Loyal Pencillistas are well aware that I am the last human being on this planet who does not own a smartphone. I am the proud possessor of a flip phone. Not terribly long ago, I went into the Verizon store to report my phone wasn’t taking a charge well anymore. When I whipped out my flip phone the clerk recoiled, ever so slightly, as if I’d pulled a tarantula out of my pocket.
Certain tribespeople from the deep Amazon rainforest, members of isolated societies that have had scarce contact with the modern world, would snicker upon being told I own and use this thing:
I’ve already run the laundry list of reasons I don’t want to get re-reeled into the smartphone opium den but, for those not in the know, here they are again:
- I have no desire to be tethered to the internet 24 hours a day
- I am neither a neurosurgeon, US Air Force nuclear wing commander, nor 911 emergency call answerer so there’s no need for me to be in constant communication with anyone
- I do not need or want a news feed that reminds me incessantly what an insufferable pack of idiots we humans are
- I struggle with certain addictions already and do not need another
- I won’t have my brain wiring altered
That enough for you? Oh wait, here’s one more: I’m not an obedient, easily malleable consumer.
There. That oughtta be enough of an argument for anyone who thinks my eschewing of the device is idiosyncratic. Well, it is idiosyncratic, but in a healthy, rebellious way, not in a Jeez, is that guy psychotic or what? way.
People might say that if I had kids I’d long ago have jumped on the device bandwagon but I’d like to think I’d be even more anti-smartphone. Trust me, all these generations of kids with smartphones who are shackled to their parents’ smartphones are in line for years of expensive shrink sessions trying to understand why they can’t individuate yet at the age of 42. Either that or they’ll have long been dead because they’d been smushed by a car when crossing the street while staring obliviously into their screens for the latest Harry Styles news.
And see? I don’t have a smartphone and I know who Harry Styles is. I know, bizarre, right?
Now let me explain that “re-reeled” reference five grafs above. I owned a smartphone for a short period of time five or six years ago. That fact that I felt a constant impulse to go to it during conversations, while driving, while evacuating my bowels, when waking up in the middle of the night, while eating — you know better than I do, you smartphones users — scared the crap out of me. I felt as though I was losing touch with time and place. There was, in fact, no more here and now for me; everything was there and then.
Not only that, I cracked the screen within the first year of owning the thing. Replacement phones ranged from a few hundred dollars for a cheap knock-off to well over a grand for the real thing. Like I said, I’m no obedient consumer. I’d rather spend that kind of dough on pizza and a certain botanical.
In any case, I got to thinking about this mania we have for technology and devices when our new range was installed. The manual for it runs to nearly a hundred pages. I wanted to boil a kettle of water for my morning coffee and had to stop because — swear to god — you need to program the stovetop. Not only that, the thing has remote capability.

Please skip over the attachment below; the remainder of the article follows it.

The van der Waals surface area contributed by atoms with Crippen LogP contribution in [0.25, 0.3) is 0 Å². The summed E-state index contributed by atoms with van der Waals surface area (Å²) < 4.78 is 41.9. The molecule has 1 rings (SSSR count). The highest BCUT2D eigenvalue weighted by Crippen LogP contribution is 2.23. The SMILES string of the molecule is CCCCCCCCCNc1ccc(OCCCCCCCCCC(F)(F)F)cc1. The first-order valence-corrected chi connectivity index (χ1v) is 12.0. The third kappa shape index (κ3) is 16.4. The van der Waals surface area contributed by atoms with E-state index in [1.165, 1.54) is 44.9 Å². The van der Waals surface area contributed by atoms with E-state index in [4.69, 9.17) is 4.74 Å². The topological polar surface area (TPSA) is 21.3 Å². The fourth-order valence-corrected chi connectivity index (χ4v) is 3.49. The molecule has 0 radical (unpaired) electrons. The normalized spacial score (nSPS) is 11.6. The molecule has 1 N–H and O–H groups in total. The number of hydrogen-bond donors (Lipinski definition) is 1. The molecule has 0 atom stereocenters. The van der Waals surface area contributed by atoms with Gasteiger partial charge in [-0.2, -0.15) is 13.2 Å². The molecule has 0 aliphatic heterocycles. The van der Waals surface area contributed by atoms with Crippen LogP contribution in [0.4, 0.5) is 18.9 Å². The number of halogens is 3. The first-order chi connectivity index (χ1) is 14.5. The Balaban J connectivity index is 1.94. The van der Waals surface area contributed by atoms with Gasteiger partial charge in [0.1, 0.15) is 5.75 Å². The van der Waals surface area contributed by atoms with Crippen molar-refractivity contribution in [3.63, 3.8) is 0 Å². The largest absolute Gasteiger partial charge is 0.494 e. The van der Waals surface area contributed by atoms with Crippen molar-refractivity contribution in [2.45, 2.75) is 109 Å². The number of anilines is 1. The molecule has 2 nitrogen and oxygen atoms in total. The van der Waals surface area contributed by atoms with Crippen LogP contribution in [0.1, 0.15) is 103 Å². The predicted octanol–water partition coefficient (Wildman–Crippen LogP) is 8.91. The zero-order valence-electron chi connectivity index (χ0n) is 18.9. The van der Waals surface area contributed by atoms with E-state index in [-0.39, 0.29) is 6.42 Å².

I thought, For pity’s sake, people are too lazy to haul their huge butts off the sofa to turn the burner on or off?! And, believe me, my butt is as wide as it can get and I can barely walk thanks to hip arthritis and several other obstacle-ish maladies but I get up off my titanic derriere to turn the burner on or off.
See? Technology. Just because something’s possible doesn’t mean it’s needed. It’s like self-driving cars. I read all these articles about how it’s possible and it’s coming and I say, Why?
Take self-service check-out at the grocery store. I never recall anyone saying, My god, I can’t bear standing there while the clerk scans my tomatoes! If only I could do it myself. Nevertheless, Kroger and Publix and Meijer and Target and all the rest sank gobs of dough into the technology — not because they were wringing their hands over our convenience and comfort, but because they wanted to reduce labor costs. For that, read: cut jobs.
There are always unintended consequences from emerging technologies. Do you think Lenoir and Otto mused, when they were inventing their internal combustion engines, Hmm. I wonder if this machine may one day alter the planet’s climate to the extent that it threatens the existence of millions of species?
The parking meters in my fair adopted town of Bloomington, Indiana more and more are becoming programmable, meaning they won’t take coins or bills or credit cards but will only work with smartphones. The world is turning into a device-industrial complex. Even if an idiosyncratic nudge like me wants to thumb my nose at smartphone technology, I’ll still have to join up if I want to park my car somewhere.
To this date, if you have any mental capacity whatsoever, you keep a small pile of coins in your car so you can feed the meter. That’s not too onerous a practice. Again, it’s not as if the multitudes have been shaking their fists and shrieking for remote technologies to free them from the ordeal of carrying currency.
And here’s the kicker: the company that runs Bloomington’s smartphone-activated meters says you can use the meters even if you don’t have a smartphone. Simply use its “automated phone system.” Only you’ll have to determine the correct local phone number by consulting its website, pre-register online, and complete the process by using the company’s app. In other words, you need a goddamned smartphone!
Somebody’s benefitting from all this and it ain’t necessarily me.